Protesters storm Sri Lankan PM’s office after president flees | Protests News

Protesters in Sri Lanka defied tear gas, water cannon and a state of emergency to storm the prime minister’s office after the country’s president was embroiled escape abroadwith crowds demanding that both men resign in the face of the economic crisis.

In a televised statement on Wednesday, Prime Minister Ranil Wickremesinghe said he had instructed the army and police to do “what is necessary to restore order”.

However, armed security personnel stood on the premises of his office as protesters, some holding national flags, milling and taking pictures.

Other protesters have at times stormed state TV studios, as the country’s months-long economic and political crisis appears to be moving into its climax.

President Gotabaya Rajapaksa, 73, promised over the weekend to step down on Wednesday after fleeing his own official residence in Colombo shortly before tens of thousands of people protested against it.

He flew to Neighboring Maldives early Wednesday. As president, he enjoys immunity from arrest, and he is said to have wanted to go abroad before resigning to avoid possible detention.

But midnight passed without notice he had resigned.

Sri Lankan protesters, some holding national flags, on balconies after storming the office of Prime Minister Ranil Wickremesinghe.
Sri Lankan protesters, some holding national flags, after storming the office of Prime Minister Ranil Wickremesinghe [Eranga Jayawardena/AP Photo]

In his absence, he was appointed Acting President, Prime Minister Ranil Wickremesinghe, whose own office was soon abandoned by thousands of protesters.

Tear gas and water cannons fired by police and the declaration of a state of emergency and nationwide curfew failed to disperse them and crowds flooded the building.

One protester was killed by suffocation from tear gas, police said.

Helicopters flew over protesters in Colombo on Wednesday, in what one protest leader called an “attempt at intimidation”.

“We do not accept an illegal state of emergency imposed by an illegitimate prime minister. We want both Gota [Rajapaksa] and Ranil [Wickremesinghe] go rather than impose emergency rule,” protest leader Kalpana Madhubhashini told Al Jazeera.

“The state of emergency was not created to protect the people but to oppress the people. We urge everyone to come and join the rally at Galle Face,” Madhubhashini said, referring to a major protest site in the city.

Wickremesinghe, also 73, will automatically become acting president if Rajapaksa resigns but has himself said he is ready to step down if consensus on forming a unity government is reached.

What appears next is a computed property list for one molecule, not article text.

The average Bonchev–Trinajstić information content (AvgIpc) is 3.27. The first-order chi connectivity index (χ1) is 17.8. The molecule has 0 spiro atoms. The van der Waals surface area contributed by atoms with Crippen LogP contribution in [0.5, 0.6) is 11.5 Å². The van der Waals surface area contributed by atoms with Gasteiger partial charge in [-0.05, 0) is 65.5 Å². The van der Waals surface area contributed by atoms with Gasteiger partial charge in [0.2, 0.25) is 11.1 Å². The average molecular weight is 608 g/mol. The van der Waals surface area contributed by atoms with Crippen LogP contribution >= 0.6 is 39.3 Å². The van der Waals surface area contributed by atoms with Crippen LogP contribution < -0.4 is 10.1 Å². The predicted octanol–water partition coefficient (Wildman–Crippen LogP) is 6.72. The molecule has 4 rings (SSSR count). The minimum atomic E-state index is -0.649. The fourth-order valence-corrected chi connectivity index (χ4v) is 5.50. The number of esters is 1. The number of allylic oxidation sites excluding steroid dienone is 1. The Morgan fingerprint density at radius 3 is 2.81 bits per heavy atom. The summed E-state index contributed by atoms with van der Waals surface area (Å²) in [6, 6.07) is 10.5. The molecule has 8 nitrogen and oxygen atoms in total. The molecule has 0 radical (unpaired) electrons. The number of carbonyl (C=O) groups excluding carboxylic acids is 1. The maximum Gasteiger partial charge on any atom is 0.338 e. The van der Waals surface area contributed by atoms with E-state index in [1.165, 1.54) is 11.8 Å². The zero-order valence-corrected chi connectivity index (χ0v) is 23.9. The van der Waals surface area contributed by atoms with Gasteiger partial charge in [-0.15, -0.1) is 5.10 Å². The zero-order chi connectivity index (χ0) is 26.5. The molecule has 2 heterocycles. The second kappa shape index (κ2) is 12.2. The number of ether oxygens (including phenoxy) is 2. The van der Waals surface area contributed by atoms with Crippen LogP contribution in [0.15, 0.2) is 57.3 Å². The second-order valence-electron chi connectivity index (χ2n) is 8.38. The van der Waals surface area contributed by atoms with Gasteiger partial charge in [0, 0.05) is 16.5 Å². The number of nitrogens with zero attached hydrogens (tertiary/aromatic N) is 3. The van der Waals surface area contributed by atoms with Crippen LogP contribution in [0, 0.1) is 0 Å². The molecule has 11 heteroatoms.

The presidential succession process can take from three days – the minimum time required for parliament to elect a member of Parliament to serve Rajapaksa’s term, which ends in November 2024 – and up to a maximum of three days. 30 days allowed by statute.

Sri Lankan protesters place orange safety hats over containers of tear gas.
A canister of tear gas lands as protesters storm the residence of Sri Lanka’s prime minister Ranil Wickremesinghe [Eranga Jayawardena/AP Photo]

A complicated way out

Rajapaksa is accused of mismanaging the economy to the point that the country has run out of foreign exchange to finance even the most essential imports, leading to severe hardship for its 22 million people.

Sri Lanka defaulted on an external debt of $51 billion in April and is in talks with the International Monetary Fund for a possible bailout.

The island has almost exhausted its already scarce supply of petroleum. The government has ordered the closure of non-essential offices and schools to reduce travel and save fuel.

The departure of Rajapaksa, once known as the “Terminator”, was thwarted for more than 24 hours in a humiliating standoff with immigration officers in Colombo.

He had wanted to fly to Dubai on a commercial flight, but Bandaranaike International staff withdrew from the VIP service and insisted that all passengers go through the public counter.

Mr.’s youngest brother Basil, who resigned as finance minister in April, missed his own Emirates flight to Dubai on Tuesday following a tense argument of his own with airport staff .

Meanwhile, some Sri Lankans and Maldivians have criticized the government in the Maldives for agreeing to host Rajapaksa.

A leader of the opposition in the Maldives, Dunya Maumoon, has expressed concern about her country providing a safe passage for Rajapaksa.

“Of course, we are very concerned about Mr. Rajapaksa’s presence here,” Dunya Maumoon, a former foreign minister and daughter of former President Maumoon Abdul Gayoom, told Al Jazeera from Male.

“I think Mr. Rajapaksa should be in Sri Lanka to face the consequences of his actions,” she said.

“The people of Sri Lanka and the Maldives will be very concerned. One cannot create a situation that leads to the downfall of a nation and then flee to evade justice,” said Maumoon, who is now the chair of the women’s wing of the newly formed Maldivian National Party. .

Additional reporting by Saroj Pathirana in Colombo, Sri Lanka.

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